But she's mortal high and passionate-- powerful high and passionate; and what with having notice to leave, and having others put above her, she don't take kindly to it."
"But why should she walk shoeless through all that water?" said my guardian.
"Why, indeed, sir, unless it is to cool her down!" said the man.
"Or unless she fancies it's blood," said the woman. "She'd as soon walk through that as anything else, I think, when her own's up!"
We passed not far from the house a few minutes afterwards. Peaceful as it had looked when we first saw it, it looked even more so now, with a diamond spray glittering all about it, a light wind blowing, the birds no longer hushed but singing strongly, everything refreshed by the late rain, and the little carriage shining at the doorway like a fairy carriage made of silver. Still, very steadfastly and quietly walking towards it, a peaceful figure too in the landscape, went Mademoiselle Hortense, shoeless, through the wet grass.
It is the long vacation in the regions of Chancery Lane. The good ships Law and Equity, those teak-built, copper-bottomed, iron- fastened, brazen-faced, and not by any means fast-sailing clippers are laid up in ordinary. The Flying Dutchman, with a crew of ghostly clients imploring all whom they may encounter to peruse their papers, has drifted, for the time being, heaven knows where. The courts are all shut up; the public offices lie in a hot sleep. Westminster Hall itself is a shady solitude where nightingales might sing, and a tenderer class of suitors than is usually found there, walk.
The Temple, Chancery Lane, Serjeants' Inn, and Lincoln's Inn even unto the Fields are like tidal harbours at low water, where stranded proceedings, offices at anchor, idle clerks lounging on lop-sided stools that will not recover their perpendicular until the current of Term sets in, lie high and dry upon the ooze of the long vacation. Outer doors of chambers are shut up by the score, messages and parcels are to be left at the Porter's Lodge by the bushel. A crop of grass would grow in the chinks of the stone pavement outside Lincoln's Inn Hall, but that the ticket-porters, who have nothing to do beyond sitting in the shade there, with their white aprons over their heads to keep the flies off, grub it up and eat it thoughtfully.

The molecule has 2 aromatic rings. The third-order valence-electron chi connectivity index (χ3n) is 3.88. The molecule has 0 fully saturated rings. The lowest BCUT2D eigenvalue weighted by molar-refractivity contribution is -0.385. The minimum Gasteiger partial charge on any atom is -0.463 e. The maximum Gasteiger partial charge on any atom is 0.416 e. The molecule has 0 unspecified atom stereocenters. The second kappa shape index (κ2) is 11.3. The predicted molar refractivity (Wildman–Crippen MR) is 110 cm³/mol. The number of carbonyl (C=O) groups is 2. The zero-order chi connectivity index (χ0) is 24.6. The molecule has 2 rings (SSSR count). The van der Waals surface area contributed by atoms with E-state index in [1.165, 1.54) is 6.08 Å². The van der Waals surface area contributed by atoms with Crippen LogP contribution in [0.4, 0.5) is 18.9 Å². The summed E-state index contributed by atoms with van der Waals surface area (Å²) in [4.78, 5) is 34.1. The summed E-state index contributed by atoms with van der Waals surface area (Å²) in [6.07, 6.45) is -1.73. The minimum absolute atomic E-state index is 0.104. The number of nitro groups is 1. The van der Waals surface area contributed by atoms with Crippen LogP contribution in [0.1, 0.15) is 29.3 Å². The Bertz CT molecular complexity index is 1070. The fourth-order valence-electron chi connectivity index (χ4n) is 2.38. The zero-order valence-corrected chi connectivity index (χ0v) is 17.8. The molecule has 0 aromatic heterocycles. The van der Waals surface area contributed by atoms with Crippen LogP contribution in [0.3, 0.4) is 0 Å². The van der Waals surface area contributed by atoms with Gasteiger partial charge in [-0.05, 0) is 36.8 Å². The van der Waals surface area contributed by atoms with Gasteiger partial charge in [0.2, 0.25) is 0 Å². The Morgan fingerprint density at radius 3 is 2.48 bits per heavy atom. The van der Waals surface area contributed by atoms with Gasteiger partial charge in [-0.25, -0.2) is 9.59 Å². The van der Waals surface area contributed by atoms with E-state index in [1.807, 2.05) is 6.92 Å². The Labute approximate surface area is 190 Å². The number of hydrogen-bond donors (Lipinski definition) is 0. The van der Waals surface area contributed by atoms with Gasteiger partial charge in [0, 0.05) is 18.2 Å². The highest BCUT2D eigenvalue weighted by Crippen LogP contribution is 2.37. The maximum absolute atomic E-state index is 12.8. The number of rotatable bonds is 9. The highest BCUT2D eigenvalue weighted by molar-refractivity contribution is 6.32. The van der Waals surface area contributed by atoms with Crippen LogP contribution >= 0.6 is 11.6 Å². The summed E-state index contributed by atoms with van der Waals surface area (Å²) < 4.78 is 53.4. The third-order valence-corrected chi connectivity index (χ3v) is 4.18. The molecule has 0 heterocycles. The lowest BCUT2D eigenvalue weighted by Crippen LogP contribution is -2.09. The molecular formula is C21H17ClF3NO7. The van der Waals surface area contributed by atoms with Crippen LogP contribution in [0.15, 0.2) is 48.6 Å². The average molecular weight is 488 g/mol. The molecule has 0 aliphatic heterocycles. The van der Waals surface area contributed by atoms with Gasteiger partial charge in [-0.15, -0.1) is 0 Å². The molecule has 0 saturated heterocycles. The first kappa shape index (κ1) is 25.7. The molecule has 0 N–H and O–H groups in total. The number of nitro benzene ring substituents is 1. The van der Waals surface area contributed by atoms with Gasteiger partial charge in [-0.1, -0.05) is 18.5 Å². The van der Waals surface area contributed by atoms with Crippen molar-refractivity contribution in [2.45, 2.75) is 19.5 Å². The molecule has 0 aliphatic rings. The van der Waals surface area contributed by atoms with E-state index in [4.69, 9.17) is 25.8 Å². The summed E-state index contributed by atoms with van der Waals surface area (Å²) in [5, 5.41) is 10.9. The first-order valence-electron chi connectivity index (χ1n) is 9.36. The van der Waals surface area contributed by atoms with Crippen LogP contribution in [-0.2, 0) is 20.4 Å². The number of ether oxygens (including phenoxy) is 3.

There is only one judge in town. Even he only comes twice a week to sit in chambers. If the country folks of those assize towns on his circuit could see him now! No full-bottomed wig, no red petticoats, no fur, no javelin-men, no white wands. Merely a close-shaved gentleman in white trousers and a white hat, with sea- bronze on the judicial countenance, and a strip of bark peeled by the solar rays from the judicial nose, who calls in at the shell- fish shop as he comes along and drinks iced ginger-beer!
The bar of England is scattered over the face of the earth. How England can get on through four long summer months without its bar --which is its acknowledged refuge in adversity and its only legitimate triumph in prosperity--is beside the question; assuredly that shield and buckler of Britannia are not in present wear. The learned gentleman who is always so tremendously indignant at the unprecedented outrage committed on the feelings of his client by the opposite party that he never seems likely to recover it is doing infinitely better than might be expected in Switzerland. The learned gentleman who does the withering business and who blights all opponents with his gloomy sarcasm is as merry as a grig at a French watering-place. The learned gentleman who weeps by the pint on the smallest provocation has not shed a tear these six weeks. The very learned gentleman who has cooled the natural heat of his gingery complexion in pools and fountains of law until he has become great in knotty arguments for term-time, when he poses the drowsy bench with legal "chaff," inexplicable to the uninitiated and to most of the initiated too, is roaming, with a characteristic delight in aridity and dust, about Constantinople.